The pipeline SAM has proven over the past 31 years to be all but impossible eliminate. People still believe we’re in the middle of building a pipeline. Every summer, amid the tourists, are some poor souls who visit and believe they will stay on to “work on the pipeline.” Of course, it’s going to be nearly impossible to kill that myth, since even our very own governor seems to believe it.

The SAM that clings to life most tenaciously, however, is the one about the legality of marijuana in Alaska.

According to the myth, any private individual can grow any amount of smoky-dope, use it and transport it with total impunity — or at worst, nothing more than a misdemeanor fine. Discrediting that SAM should be no more difficult than taking a close look at those who would like to perpetuate it.

“Is it, ummm ... You know, like, true you can, ummm ... Wait a minute man, I’ll remember. It was uh ... something about marijuana.”

“You mean is it legal in Alaska?”


“Is marijuana legal in Alaska?”

“Whoa! That’s just freaky, dude. I was just gonna ask you that! Wow. So, like, you don’t know either?”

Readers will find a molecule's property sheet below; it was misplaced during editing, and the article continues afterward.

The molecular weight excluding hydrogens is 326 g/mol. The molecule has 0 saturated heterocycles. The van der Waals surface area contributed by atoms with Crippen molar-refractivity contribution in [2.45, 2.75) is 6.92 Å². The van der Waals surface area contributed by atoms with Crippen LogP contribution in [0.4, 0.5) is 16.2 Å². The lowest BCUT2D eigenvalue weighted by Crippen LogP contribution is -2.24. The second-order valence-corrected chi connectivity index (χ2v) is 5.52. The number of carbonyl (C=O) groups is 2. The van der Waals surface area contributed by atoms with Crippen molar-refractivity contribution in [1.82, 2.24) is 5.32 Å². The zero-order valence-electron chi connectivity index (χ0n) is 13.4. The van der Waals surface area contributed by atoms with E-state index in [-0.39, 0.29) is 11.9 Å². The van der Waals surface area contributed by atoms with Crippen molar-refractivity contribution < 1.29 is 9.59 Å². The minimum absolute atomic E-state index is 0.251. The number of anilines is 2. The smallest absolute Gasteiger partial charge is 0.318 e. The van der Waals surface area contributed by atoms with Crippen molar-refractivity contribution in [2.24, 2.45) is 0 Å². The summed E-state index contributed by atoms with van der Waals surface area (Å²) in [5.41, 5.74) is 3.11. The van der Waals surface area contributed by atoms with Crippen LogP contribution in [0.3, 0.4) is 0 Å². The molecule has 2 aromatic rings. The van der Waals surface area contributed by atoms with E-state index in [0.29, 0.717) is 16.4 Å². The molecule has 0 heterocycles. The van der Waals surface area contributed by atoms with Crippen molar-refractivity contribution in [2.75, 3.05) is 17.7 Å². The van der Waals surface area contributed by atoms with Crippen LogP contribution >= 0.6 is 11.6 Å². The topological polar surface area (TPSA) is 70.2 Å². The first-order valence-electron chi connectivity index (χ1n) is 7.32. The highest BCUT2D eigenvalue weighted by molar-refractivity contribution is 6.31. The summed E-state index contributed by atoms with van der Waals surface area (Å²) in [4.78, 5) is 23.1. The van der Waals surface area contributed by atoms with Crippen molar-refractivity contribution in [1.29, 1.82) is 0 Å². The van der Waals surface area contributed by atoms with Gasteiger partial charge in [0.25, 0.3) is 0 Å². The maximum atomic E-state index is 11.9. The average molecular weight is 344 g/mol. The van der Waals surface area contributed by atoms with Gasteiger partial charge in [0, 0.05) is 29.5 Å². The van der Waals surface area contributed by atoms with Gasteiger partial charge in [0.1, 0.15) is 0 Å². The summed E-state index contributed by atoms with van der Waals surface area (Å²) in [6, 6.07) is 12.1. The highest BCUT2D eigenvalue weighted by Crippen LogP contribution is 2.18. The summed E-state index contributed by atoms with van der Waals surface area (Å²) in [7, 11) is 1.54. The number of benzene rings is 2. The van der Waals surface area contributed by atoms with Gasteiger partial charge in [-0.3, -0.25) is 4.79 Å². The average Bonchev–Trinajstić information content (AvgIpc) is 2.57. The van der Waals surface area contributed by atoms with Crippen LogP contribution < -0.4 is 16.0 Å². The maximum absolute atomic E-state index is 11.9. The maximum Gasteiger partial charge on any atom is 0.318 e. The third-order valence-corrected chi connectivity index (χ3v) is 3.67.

So there you have them, the top 10 Stupid Alaska Myths. Go ye forth, and debunk!

Oh, and for the record: I would have told that gal in the fake leopard-skin parka the moose are fed at 3 a.m. She’d be up at midnight to see the sun, anyway.

A.E. Poynor is a freelance writer who lives in Kenai. Copyright 2006.

Mystifying myths:

Here’s a sampling of some questions tourists have asked Kenai Peninsula residents working in the visitor industry:

“When do you turn on the

northern lights?”

“When I come up there, am I going to be able to see any Eskimos?”

“What’d you do with all the wildlife? I haven’t seen anything. I’ve been here two days.”

“Where can I go to see a bear? I don’t want to get out of my car.”

— Sylvia Reid, coordinator,

Soldotna Visitors Center

“So when do we go see the moose?”